The crystalline structure of 1,3,5,7-tetracarboxy adamantane is formed via car-boxyl hydrogen bonds of each molecule with four tetrahedral nearest neighbors. The similar structure in 1,3,5,7-tetraiodoadamantane crystal would be formed by I... I interactions. In 1,3,5,7-tetrahydroxyadamantane, the hydrogen bonds of hy-droxyl groups produce a crystalline structure similar to inorganic compounds, such as a CsCl, lattice [19] (see Figure 3.4).

Presence of chirality is another important feature in many derivatives of diamondoids. Such chirality among the unsubstituted diamondoids occurs first of all in tetramantane [12].

The vast number of structural isomers and stereoisomers is another property of diamondoids. For instance, octamantane possesses hundreds of isomers in five molecular weight classes. The octamantane class with formula C34H38 and molecular weight 446 has 18 chiral and achiral isomeric structures. Furthermore, there is unique and great geometric diversity with these isomers. For example, rod-shaped diamondoids (the shortest one of which is 1.0 nm), disc-shaped diamondoids, and screw-shaped ones (with different helical pitches and diameters) have been recognized [12].

Diamondoids possess great capability for derivatization. This matter is of importance in reaching suitable molecular geometries needed for molecular building blocks of nanotechnology. These molecules are substantially hydrophobic and their solubility in organic solvents is a function of that (adamantane solubility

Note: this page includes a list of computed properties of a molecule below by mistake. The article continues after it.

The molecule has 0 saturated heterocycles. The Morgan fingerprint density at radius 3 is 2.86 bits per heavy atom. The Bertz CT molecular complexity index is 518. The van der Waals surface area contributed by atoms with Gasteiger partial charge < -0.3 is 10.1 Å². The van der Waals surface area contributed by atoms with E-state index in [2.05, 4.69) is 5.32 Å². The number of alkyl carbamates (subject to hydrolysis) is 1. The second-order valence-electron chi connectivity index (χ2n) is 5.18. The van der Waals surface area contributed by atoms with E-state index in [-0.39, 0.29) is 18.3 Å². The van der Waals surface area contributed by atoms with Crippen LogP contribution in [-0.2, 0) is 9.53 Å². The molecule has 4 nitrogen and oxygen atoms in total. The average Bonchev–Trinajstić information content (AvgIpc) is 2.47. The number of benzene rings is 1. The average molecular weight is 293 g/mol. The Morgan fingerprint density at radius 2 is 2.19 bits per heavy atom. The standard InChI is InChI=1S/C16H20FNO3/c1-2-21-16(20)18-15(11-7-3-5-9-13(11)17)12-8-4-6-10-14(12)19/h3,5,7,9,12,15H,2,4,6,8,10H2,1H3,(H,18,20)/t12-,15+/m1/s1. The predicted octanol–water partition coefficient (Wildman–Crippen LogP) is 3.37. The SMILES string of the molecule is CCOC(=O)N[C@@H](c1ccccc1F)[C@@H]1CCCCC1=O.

Figure 3.4. The quasi-cubic units of a crystalline network for 1,3,5,7-tetrahydroxyadamantane. Molecules have been shown as gray spheres and hydrogen bonds as solid linking lines

Figure 3.4. The quasi-cubic units of a crystalline network for 1,3,5,7-tetrahydroxyadamantane. Molecules have been shown as gray spheres and hydrogen bonds as solid linking lines

in THF is higher than in other organic solvents [20]). Using derivatization, it is possible to alter their solubility. Functionalization by different groups can produce appropriate reactants for desired reactions.

The strain-free structures of diamondoids give them high molecular rigidity, which is quite important for a MBB. High density, low surface energy, and oxidation stability are some other preferred diamondoid properties as MBBs.

Was this article helpful?

0 0
Solar Power

Solar Power

Start Saving On Your Electricity Bills Using The Power of the Sun And Other Natural Resources!

Get My Free Ebook


Post a comment